“When we look and consider how important stress is in regards to delaying recovery, reducing the power of the immune system, on so many levels massage can help, not just runners, but any sports person, anybody, to function properly.”

 

“One of the interesting things which we forget is there’s plenty of people who have got pain when you push down on soft, unknotted tissue. There’s not a clear parallel either in clinical practice or in studies showing a correlation between tightness or lumps and pain.”



Take a Listen on Your Next Run

Want more awesome interviews and advice? Subscribe to our iTunes channel

Mentioned in this podcast:

Run Chat Live 2020 Info and Tickets

Run Chat Live

Runners Connect Winner's Circle Facebook Community

RunnersConnect Facebook page

claire@runnersconnect.net

Promo Code for the International Run Chat Live Running Conference October 29th and 30th: RTTT20 for 20% off



Follow Matt on:

 

Facebook

Instagram

LinkedIn

Twitter

YouTube



We really hope you’ve enjoyed this episode of Run to the Top.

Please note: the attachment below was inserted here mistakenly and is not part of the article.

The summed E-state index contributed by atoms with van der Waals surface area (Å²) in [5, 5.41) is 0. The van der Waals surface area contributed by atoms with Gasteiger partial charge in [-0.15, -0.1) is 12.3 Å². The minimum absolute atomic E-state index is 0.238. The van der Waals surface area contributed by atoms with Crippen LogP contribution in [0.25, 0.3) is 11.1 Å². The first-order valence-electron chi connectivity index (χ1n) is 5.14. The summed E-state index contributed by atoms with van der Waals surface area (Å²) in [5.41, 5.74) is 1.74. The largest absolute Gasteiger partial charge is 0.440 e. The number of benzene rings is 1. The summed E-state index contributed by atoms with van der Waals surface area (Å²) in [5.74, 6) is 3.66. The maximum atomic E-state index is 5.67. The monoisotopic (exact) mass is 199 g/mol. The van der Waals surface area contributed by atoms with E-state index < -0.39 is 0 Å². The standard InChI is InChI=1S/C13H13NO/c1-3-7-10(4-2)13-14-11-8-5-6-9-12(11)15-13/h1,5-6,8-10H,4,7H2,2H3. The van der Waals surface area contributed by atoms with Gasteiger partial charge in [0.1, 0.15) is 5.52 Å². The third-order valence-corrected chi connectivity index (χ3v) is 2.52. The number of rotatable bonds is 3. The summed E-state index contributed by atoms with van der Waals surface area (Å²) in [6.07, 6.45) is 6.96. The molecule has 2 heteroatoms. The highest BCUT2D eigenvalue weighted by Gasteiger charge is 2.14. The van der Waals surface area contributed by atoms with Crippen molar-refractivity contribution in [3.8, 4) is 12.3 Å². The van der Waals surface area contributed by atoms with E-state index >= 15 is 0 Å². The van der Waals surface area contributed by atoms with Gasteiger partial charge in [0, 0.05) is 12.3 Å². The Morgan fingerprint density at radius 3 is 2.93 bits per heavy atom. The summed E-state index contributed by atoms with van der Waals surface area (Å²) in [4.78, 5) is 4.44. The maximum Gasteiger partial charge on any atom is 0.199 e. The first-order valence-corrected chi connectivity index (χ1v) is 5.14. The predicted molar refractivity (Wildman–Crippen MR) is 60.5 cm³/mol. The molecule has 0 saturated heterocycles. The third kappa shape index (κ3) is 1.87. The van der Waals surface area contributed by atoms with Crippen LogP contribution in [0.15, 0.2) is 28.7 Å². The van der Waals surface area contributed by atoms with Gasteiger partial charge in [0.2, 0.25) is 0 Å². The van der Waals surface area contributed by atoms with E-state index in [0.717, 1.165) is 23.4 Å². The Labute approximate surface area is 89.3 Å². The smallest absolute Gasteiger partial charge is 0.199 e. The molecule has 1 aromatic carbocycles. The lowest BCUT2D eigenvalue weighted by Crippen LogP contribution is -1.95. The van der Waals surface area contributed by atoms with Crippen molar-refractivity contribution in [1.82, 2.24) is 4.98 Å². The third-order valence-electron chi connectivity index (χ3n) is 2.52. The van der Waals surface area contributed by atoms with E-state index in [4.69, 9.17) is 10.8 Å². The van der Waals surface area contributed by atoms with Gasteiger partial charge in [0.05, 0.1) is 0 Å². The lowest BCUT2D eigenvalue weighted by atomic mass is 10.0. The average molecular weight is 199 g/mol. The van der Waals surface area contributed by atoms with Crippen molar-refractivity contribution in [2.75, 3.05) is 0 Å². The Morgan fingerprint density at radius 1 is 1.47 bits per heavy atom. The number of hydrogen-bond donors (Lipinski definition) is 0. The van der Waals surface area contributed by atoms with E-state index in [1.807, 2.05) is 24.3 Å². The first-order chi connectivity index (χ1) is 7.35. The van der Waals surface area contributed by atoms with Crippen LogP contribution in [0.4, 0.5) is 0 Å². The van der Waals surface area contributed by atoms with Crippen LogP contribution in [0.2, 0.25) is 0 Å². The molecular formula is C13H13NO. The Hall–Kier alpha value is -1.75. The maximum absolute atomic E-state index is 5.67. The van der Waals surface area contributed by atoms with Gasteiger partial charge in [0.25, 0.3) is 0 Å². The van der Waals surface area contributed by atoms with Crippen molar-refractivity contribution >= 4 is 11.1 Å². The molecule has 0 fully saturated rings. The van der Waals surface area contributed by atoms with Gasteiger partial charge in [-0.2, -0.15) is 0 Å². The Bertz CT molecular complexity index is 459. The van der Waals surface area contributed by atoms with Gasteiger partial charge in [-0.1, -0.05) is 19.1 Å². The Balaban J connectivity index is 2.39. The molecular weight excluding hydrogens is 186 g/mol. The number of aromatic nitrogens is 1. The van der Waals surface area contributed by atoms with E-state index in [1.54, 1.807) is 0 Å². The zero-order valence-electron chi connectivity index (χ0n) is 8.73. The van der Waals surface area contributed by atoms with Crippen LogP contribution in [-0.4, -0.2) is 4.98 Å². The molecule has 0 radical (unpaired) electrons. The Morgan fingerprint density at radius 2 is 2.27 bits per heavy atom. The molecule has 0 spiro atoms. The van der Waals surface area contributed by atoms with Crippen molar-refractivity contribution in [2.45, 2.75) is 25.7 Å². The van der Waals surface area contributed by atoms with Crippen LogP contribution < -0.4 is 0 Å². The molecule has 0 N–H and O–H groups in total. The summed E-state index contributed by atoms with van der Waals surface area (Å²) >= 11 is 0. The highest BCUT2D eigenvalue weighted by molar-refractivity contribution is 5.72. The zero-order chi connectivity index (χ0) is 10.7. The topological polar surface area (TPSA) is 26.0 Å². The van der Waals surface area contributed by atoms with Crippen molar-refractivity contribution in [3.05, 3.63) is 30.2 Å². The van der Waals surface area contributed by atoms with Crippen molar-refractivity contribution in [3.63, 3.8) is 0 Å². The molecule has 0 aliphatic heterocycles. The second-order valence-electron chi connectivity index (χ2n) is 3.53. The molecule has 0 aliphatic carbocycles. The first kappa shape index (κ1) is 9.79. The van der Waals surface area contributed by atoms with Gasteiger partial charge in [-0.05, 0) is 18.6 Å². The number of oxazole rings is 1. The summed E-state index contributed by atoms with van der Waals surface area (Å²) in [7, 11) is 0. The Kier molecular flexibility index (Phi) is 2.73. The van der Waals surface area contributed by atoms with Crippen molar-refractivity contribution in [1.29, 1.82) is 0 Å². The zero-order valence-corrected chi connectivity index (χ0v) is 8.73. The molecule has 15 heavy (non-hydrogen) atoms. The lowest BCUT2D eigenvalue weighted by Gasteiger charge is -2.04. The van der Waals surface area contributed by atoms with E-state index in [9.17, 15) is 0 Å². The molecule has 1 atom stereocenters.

The best way you can show your support of the show is to share this podcast with your family and friends and share it on your Facebook, Twitter, or any other social media channel you use.

The more people who know about the podcast and download the episodes, the more I can reach out to and get top running influencers, to bring them on and share their advice, which hopefully makes the show even more enjoyable for you!



Oct 7, 2020

Were you one of the 30,000 people hoping to run the Boston Marathon this year? Are you hoping to run Boston next year? If yes, then you’ll want to listen to this episode with race director Dave McGillivray. 

This year marked the first time since the first Boston Marathon in 1897 that the race was held virtually and not in person. Ordinarily, registration for Boston would have happened in September, but as of right now, October 2020, registration has been indefinitely postponed. 

In this week’s interview, Coach Claire talks to Dave about how the virtual event went, how the Boston Athletic Association (BAA) has adapted due to the coronavirus, and what the future of the race might look like, including qualifications. 

Dave also shares what he believes to be the silver lining of the pandemic, as well as his own personal health scare story which he started sharing once he learned his experience could help others.